Stimulus plan would help Alabama schools
President Barack Obama’s economic stimulus package currently being debated in the U.S. Senate could mean much-needed financial aid for Alabama’s school system.
The stimulus plan currently stands at $900 billion and rising, with an estimated $140 million earmarked for education.
That funding could help halt the bleeding currently being felt in Butler County and schools across the state. A prorated education budget of 5.6 percent has meant a loss off $340 million for Alabama schools.
Butler County alone lost $1.8 million in funding from the state.
Next year could see a revenue shortfall of $700 million – an 11 percent cut in current expenditures – according to the AEA’s Alabama School Journal.
The stimulus package, as it stands now, would grant Alabama $3.2 billion for education, which would be spread over a two-year period.
“The economic-incentive package will probably prevent further cuts in any agencies and will prevent cuts in services over the next two years,” Jim Min, Gov. Bob Riley’s top budget adviser told The Journal.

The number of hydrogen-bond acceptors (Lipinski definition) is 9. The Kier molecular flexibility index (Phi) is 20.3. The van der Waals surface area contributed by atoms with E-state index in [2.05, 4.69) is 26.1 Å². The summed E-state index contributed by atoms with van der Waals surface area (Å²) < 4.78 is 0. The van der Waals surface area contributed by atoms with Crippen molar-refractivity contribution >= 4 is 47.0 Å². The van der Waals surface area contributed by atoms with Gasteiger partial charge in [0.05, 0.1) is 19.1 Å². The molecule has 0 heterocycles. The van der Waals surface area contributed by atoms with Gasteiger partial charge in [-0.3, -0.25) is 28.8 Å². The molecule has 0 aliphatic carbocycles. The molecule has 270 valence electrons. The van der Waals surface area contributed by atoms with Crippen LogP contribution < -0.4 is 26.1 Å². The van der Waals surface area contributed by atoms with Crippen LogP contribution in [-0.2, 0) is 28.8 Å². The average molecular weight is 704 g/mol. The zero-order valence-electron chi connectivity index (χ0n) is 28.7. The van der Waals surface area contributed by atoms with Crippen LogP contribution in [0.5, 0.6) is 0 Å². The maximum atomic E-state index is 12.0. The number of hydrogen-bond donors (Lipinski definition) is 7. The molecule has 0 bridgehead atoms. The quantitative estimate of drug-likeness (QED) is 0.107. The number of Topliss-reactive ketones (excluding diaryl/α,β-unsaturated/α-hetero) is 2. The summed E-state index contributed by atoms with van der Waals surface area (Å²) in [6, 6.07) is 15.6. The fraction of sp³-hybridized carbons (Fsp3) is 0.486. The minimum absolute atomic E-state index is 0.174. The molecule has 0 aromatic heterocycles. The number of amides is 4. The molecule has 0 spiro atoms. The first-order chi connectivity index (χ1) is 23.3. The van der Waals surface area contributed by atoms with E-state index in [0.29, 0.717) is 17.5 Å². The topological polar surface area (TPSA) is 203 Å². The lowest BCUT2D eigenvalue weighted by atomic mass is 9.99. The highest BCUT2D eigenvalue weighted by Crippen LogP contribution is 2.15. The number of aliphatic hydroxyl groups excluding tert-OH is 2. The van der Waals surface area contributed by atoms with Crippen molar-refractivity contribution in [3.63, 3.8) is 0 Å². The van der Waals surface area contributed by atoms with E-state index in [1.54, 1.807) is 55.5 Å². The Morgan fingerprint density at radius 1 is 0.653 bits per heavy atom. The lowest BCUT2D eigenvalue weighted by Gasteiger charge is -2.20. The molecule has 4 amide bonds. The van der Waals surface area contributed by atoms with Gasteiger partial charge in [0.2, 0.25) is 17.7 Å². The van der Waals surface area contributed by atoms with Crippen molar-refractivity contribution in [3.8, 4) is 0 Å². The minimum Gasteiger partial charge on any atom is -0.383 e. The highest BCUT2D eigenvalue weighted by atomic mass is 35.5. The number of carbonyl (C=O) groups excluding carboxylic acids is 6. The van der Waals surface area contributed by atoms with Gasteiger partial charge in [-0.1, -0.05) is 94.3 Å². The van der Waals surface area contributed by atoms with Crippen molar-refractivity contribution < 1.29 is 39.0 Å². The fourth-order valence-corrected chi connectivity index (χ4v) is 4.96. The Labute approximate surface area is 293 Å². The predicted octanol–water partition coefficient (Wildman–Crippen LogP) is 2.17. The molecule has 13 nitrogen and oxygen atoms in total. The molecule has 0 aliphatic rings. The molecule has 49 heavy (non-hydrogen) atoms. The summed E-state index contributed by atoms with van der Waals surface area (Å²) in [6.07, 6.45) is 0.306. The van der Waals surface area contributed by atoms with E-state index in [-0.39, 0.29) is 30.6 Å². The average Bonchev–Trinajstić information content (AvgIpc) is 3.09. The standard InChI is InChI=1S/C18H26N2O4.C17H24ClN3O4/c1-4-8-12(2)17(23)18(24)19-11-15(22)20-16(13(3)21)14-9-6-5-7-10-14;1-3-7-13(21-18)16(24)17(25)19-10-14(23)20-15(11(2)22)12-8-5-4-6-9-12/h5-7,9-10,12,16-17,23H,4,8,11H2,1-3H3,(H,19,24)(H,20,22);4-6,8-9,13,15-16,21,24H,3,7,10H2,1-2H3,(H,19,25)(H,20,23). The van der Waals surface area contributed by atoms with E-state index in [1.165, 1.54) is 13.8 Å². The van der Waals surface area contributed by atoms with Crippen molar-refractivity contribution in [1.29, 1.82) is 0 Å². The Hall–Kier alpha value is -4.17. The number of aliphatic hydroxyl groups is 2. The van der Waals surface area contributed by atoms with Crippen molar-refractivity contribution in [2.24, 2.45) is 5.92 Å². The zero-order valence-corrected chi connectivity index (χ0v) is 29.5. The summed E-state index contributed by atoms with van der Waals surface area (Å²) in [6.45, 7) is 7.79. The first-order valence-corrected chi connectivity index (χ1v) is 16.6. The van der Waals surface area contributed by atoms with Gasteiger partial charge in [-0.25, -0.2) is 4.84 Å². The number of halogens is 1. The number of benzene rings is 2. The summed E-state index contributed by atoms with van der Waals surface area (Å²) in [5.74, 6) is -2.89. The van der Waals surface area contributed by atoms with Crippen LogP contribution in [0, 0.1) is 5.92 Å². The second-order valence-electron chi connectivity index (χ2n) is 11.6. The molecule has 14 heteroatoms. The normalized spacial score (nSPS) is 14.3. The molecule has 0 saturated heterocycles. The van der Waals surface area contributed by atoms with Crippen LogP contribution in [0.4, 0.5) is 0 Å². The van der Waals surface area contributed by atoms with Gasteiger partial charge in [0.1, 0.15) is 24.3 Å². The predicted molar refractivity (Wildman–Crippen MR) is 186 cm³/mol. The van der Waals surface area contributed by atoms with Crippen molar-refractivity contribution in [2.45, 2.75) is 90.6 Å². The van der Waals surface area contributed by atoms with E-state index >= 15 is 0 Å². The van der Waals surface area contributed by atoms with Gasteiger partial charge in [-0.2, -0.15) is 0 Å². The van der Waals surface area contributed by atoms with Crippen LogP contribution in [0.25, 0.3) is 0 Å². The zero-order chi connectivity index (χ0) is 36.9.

Superintendent Mike Looney said the stimulus plan would bring immediate relief to Butler County schools, but school funding in the future is still a great concern.
“Preliminary reports I have seen indicate these funds are going to be earmarked for specific programs such at the Individuals with Disabilities Act (IDEA), Title I programs and school construction projects,” said Looney. “While these funds will be very helpful, they will not help us pay the power bill at the end of the month. I am hopeful that we can somehow come out of this thing with some local flexibility. Meanwhile, we remain hopeful but are only ‘counting the bird in the hand’ at this point. We are committed to doing much with the taxes our local community sees fit to provide.”
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